If you are on vacation and cannot avoid the sun, “apply sunscreen SPF 30+ liberally to all areas of the skin and wear long-sleeve, sun-protective clothing. The sun’s damaging rays can penetrate clothing, so it’s necessary to double your efforts,” says Dr. Madson. “Make sure the fabric is a little loose. Tight fabric stretches, letting in more light. And try to plan vacation activities outside during morning, late afternoon, and evening hours when the harmful rays are not as strong.

“There is a long list of skin conditions caused by long-term sun exposure, the most serious of which is skin cancer. It’s a serious, invasive cancer that spreads to vital organs in the body if not diagnosed and treated early. And sun exposure, especially sunburn, is the leading cause,” says Dr. Madson.

Next time you cozy into the lawn chair on a sunny summer afternoon, remember this statistic from Dr. Madson: “Studies show that your risk of developing melanoma doubles after five sunburns in your lifetime. That’s why sun protection is so important.”

Surprising Fact: “We get more sun damage through the car window than previously thought. A new study found that 53 percent of skin cancers occur on the left side of the body as opposed to the middle or right side. That is attributed to the many miles we put behind the wheel and the increased sun exposure. Whether the window is rolled down or up, you are at risk—windshield glass only protects us from UVB rays. We get a steady dose of UVA while driving (or as a passenger). Reflective factors, such as snow or water, also increase dangers of ultraviolet light,” says Dr. Madson.

Not Home Alone

December 25, 2012 by
Photography by Bill Sitzmann

As the largest generation in American history, often referred to as the post-war “Baby Boomers,” begins to reach and pass their 60th birthdays, the sheer size of the population is predicted to overwhelm the current facilities intended to meet the needs for assistive care and skilled care. That fact, along with many seniors’ desire to remain in their familiar, comfortable family home, have prompted many Americans to turn to companies and resources that can help them stay in their homes safely, happily, and productively and at a reduced expense.

The “Aging in Place’ trend has gained steam in recent years, and is expected to continue to grow in popularity in the next decade. The Centers for Disease Control and Prevention (CDC) has defined “Aging in Place” as “the ability to live in one’s own home and community safely, independently, and comfortably regardless of age, income, or ability level.”

Finding quality providers of at-home products and services is one of the most important aspects in preparing a successful plan for aging in place. Omaha has a wide selection of service providers, caregivers, and equipment providers who can work with the individual or the family to make aging at home a viable option.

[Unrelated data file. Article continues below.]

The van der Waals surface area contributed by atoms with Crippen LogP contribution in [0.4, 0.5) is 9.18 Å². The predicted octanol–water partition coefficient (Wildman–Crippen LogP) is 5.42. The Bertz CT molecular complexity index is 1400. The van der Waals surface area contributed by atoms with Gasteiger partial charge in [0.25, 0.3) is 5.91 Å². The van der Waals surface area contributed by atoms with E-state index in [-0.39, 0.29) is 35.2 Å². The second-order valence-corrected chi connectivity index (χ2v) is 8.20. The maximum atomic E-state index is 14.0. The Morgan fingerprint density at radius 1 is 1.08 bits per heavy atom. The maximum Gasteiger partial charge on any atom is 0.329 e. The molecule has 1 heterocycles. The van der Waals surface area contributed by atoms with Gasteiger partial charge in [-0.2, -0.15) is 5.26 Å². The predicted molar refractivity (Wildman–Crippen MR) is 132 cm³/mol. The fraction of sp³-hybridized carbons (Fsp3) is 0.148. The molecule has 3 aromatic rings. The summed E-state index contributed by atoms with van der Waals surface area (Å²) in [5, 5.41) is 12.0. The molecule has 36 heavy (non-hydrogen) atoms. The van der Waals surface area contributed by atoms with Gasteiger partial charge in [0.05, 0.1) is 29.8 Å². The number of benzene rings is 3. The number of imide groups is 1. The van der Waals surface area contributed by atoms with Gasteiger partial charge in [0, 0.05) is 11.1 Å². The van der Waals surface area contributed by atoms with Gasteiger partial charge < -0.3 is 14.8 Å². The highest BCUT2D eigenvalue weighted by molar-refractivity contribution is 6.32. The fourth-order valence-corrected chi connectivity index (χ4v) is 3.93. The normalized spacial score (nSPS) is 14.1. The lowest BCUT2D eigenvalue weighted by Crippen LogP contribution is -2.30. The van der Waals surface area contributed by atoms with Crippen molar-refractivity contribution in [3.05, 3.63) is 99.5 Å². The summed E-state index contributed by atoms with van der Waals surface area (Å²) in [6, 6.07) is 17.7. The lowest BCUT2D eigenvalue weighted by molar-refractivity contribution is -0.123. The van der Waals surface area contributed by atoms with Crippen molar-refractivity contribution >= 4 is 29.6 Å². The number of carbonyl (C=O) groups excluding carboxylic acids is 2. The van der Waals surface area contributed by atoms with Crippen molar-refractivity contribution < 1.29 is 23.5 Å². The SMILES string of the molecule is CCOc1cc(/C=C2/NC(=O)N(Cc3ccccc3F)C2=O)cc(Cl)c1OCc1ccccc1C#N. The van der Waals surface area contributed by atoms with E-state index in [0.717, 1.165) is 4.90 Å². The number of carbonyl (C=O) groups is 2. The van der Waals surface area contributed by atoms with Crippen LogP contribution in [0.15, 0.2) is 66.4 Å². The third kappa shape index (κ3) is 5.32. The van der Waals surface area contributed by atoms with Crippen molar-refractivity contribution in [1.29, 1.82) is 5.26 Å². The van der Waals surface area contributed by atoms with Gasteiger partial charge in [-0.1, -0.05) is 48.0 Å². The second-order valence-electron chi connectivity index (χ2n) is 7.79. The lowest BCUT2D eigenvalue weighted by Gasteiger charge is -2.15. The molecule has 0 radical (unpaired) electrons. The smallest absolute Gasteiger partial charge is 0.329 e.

Matt Nyberg, owner of Home Care Assistance of Omaha, says that while the majority of “Baby Boomers” haven’t yet reached the point of requiring home-care products and services, his company is preparing for the deluge of demand ahead. His firm provides seniors with non-medical, hands-on assistance with activities of daily living, bathing, and transferring, with what he says is an innovation in the business. Each client has an RN (registered nurse) who assesses needs, manages services, and attends doctors’ appointments, if requested. The RN then communicates with the family (with the client’s permission) in order to keep the family up-to-date on the client’s condition.

Laurie Dondelinger, marketing director at Kohll’s Home Care in Omaha, recently took this writer on a tour of their 10,000-square-foot showroom, which contains hundreds, perhaps thousands, of assistive devices from canes to stairway lifts to walk-in tubs to ceiling lift tracks which literally lift a disabled person out of bed and motor them anywhere in the home where the ceiling track has been installed. Kohll’s has in-house contractors who can install assistive devices as well as remodel a home to accommodate such devices.

Dondelinger tells of a satisfied client who installed a stairway lift in his three-story house. He is so thrilled with the ease in moving from floor to floor that he feels as if he now lives in a ranch-style home, and he’s no longer faced with having to sell his beautiful home on the river where he has lived for many years.

Bob Sackett, owner of Complete Access in La Vista, got into the home-accessibility business because of a personal crisis facing a family member 25 years ago. He is now a licensed elevator sales and installation provider specializing in modular ramps, stairway lifts and elevators, for the home serving customers in western Iowa and central and eastern Nebraska. His company sells both new and previously owned products, allowing him to meet the needs of even tight budgets. Like so many in the stay-at-home business, Sackett has a true fervor about his business, which he says is not only cost-effective in keeping people in their own homes, but also improves clients’ quality of life.

However, Sackett says that, in his initial assessment, he looks and listens to learn whether or not the person can survive happily at home. If his accessibility services could result in a person living 24 hours alone with no human interaction, then he isn’t interested in the business opportunity because then he would not be providing a high quality-of-life service.

Spirit Homecare is a newcomer to the Omaha home-assistance market, providing skilled hands-on care such as administering medications and treatments per doctor’s orders, as well as non-medical services via homemakers and companions, including meal preparation, transportation services, and light housekeeping. They also provide supervised hands-on assistance with personal care needs, help with prescribed exercises and medical equipment, and much more. Up to 24-hour care and live-in companion services are available as well.

Spirit Homecare is part of St. Jude Healthcare, a company that provides services in Wisconsin, Nebraska, California, Arizona and Kansas. Although non-medical assistance is not reimbursable by Medicare, sometimes Medicaid and private long-term care insurance does provide reimbursement. Tom Moreland, CEO of St. Jude Healthcare, says that his company is the only one in the Midwest that provides services in a manner consistent with the Ethical and Religious Directives for Catholic Health Services.

The above providers are but a tip of the iceberg of services, providers, and products available to assist with aging in place. It cannot be emphasized too much that if one wants a future at home, one should begin the planning as soon as possible.